Many of us grew up in traditional homes designed using old building technologies in Ireland. Today it’s now possible to create living spaces that are exceptionally well insulated such that natural sunlight is enough to keep your home warm and comfortable all year round. Passive heating can massively reduce your energy costs and transform your living experience. And while it may not always be easy to achieve full passive heating in an older home, you may be able to reap much of the benefits in a new home extension.

How Passive Heating Works

Passive heating is firstly about patching up the ‘leaks’ in your home. That is, identifying areas where heat can escape. Once this is achieved, you can then look at natural heating such as solar gain as a source of free heat energy. To ‘plug those leaks’,  the first step is to insulate. Attic insulation comes first since heat rises and this is followed by insulating the walls. Most homes in Ireland today have some degree of insulation in the attic. Some have wall insulation to some extent. However, it’s amazing how much heat can still escape from seemingly tiny gaps.

The next step in plugging those leaks is to improve airtightness.  Your design and build team will install an airtight membrane throughout the building. Using testing equipment, they will identify areas where heat can still escape through walls, windows, doors and attic spaces. They will then plug that up so that your home becomes draught-proof. Cold chills can become a thing of the past.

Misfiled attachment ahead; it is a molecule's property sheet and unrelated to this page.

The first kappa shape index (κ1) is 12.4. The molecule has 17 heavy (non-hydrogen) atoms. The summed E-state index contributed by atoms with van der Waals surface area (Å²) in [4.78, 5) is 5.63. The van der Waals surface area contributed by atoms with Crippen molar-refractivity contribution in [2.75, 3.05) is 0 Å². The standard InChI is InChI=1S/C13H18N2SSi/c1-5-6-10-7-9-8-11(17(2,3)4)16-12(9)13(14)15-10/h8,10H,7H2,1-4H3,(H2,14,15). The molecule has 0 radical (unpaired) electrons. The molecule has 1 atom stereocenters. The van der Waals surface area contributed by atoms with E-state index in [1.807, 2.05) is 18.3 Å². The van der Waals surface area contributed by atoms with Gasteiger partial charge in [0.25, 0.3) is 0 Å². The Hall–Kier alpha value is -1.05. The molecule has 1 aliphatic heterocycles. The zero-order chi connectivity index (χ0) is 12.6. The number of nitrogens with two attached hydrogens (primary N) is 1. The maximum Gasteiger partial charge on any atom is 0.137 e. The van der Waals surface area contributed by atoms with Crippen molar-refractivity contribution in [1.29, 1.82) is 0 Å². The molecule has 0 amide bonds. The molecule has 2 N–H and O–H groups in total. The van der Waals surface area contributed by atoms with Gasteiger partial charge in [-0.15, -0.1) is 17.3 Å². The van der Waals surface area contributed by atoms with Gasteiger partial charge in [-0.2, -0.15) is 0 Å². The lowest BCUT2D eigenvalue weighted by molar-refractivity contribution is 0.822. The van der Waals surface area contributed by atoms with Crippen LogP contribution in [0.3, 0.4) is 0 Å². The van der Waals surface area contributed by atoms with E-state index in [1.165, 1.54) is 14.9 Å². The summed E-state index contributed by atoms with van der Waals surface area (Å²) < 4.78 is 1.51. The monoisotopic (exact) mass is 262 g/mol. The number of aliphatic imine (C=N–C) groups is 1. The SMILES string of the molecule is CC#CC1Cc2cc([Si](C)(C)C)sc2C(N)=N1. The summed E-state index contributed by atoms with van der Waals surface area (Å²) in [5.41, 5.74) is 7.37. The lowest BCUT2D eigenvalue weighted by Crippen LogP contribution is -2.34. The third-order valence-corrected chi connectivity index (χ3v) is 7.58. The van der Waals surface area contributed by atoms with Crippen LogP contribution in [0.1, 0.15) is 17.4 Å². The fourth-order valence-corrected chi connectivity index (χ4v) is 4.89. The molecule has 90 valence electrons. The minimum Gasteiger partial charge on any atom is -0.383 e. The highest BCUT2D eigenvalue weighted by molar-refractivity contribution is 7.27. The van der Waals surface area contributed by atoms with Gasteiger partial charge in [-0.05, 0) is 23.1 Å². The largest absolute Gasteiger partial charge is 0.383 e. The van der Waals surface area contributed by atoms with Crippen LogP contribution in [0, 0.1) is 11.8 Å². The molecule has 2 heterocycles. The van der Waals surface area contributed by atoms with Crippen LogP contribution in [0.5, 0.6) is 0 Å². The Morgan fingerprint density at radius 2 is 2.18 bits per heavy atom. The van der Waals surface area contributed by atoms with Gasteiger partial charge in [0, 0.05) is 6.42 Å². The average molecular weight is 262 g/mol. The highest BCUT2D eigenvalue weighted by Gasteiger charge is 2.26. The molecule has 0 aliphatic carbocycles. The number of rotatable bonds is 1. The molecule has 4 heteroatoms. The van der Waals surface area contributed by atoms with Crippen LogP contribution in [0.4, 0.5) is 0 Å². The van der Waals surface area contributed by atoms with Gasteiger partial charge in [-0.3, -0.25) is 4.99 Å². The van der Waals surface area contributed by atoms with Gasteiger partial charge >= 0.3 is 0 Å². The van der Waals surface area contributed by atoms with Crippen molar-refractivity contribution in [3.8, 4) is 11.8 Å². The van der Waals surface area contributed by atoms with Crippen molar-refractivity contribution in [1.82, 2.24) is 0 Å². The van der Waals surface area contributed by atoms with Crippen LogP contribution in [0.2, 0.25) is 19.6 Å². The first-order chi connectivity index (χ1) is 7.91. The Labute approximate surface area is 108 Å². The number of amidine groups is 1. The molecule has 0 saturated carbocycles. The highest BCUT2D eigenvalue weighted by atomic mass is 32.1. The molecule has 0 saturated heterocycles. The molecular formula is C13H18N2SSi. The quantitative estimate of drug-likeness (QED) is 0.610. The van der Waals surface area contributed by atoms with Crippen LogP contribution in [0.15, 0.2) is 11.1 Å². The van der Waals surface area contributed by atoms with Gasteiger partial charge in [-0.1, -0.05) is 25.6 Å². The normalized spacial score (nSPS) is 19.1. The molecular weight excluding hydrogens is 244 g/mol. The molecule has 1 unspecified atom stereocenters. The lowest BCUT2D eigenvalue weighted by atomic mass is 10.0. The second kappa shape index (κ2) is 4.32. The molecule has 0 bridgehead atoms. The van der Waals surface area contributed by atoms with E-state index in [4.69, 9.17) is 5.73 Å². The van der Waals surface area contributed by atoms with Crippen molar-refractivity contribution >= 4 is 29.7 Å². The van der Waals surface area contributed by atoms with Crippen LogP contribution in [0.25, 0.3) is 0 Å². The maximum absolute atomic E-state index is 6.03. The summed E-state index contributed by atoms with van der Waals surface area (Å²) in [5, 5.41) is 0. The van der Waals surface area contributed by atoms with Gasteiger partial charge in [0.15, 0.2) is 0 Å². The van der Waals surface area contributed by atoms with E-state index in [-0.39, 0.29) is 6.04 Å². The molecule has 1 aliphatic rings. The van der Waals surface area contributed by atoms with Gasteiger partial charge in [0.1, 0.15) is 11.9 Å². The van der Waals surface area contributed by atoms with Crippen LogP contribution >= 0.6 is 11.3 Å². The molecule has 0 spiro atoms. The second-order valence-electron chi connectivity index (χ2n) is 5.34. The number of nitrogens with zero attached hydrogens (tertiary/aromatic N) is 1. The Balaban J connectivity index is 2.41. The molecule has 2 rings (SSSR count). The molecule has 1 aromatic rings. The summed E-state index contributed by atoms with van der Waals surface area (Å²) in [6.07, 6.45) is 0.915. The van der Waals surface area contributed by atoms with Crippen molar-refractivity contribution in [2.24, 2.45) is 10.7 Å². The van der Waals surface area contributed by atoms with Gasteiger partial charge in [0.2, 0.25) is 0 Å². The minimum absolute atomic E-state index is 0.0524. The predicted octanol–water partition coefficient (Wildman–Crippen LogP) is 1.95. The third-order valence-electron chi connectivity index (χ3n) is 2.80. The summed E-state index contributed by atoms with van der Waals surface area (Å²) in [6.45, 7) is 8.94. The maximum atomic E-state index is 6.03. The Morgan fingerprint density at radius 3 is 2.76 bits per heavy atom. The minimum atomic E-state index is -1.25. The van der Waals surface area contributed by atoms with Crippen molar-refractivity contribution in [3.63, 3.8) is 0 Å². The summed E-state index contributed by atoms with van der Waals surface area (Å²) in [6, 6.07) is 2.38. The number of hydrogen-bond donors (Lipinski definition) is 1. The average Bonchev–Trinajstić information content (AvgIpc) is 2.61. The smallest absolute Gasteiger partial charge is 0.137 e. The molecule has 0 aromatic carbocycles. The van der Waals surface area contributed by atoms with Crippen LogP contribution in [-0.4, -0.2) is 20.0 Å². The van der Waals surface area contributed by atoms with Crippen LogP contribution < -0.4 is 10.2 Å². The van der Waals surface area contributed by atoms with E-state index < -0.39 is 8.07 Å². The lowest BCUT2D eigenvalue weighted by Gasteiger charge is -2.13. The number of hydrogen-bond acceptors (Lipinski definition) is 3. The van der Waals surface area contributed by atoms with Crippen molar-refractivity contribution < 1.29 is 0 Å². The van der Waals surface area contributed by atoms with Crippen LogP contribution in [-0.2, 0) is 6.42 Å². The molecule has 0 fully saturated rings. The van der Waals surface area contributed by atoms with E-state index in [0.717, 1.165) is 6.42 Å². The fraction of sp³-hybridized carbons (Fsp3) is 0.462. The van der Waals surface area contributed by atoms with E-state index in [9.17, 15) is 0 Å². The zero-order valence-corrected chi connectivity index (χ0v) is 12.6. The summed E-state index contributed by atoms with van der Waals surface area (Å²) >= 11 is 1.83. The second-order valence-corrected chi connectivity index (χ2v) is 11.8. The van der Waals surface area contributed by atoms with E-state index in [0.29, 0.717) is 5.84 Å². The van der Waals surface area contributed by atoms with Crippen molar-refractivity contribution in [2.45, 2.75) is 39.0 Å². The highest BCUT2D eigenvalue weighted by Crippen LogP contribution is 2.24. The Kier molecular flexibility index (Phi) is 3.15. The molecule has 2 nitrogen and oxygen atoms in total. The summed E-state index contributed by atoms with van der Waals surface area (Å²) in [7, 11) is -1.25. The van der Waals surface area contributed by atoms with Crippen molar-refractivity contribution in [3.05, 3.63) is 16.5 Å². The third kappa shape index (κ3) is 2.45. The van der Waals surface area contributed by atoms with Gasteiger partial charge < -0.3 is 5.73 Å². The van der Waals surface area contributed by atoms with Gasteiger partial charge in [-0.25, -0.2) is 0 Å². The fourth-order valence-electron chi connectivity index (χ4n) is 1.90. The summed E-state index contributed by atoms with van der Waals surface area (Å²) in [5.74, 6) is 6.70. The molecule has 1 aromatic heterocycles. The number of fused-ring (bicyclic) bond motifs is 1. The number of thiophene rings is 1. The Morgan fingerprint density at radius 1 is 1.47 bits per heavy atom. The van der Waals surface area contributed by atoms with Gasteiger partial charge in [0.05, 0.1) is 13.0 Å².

how passive heating works

Direct Gain

If you have south-facing windows in your home, you may get all the heat you need during the day. For example, with an open-plan living space and large windows built with modern materials (such as highly insulated triple glazed windows), your highly insulated, airtight home will store up that natural heat. And you may only need a very small amount of heating in the evenings to keep things comfortable.

BER Ratings

A Building Energy Rating (BER) Certificate helps to classify your home’s energy efficiency. It rates a home from an A1 Rating to a G rating. A G-rated home has virtually no insulation aside from its bare walls and roof. An A-rated home can be quite difficult to achieve through a renovation as you are working with a pre-existing structure. It’s much easier to achieve an A rating with a house built from scratch using all the modern technologies and materials. However, anything above a B2 rating is excellent and will feel extremely comfortable even in the worst of our Irish weather. Despite the challenge, we have achieved an A-rating on many renovations.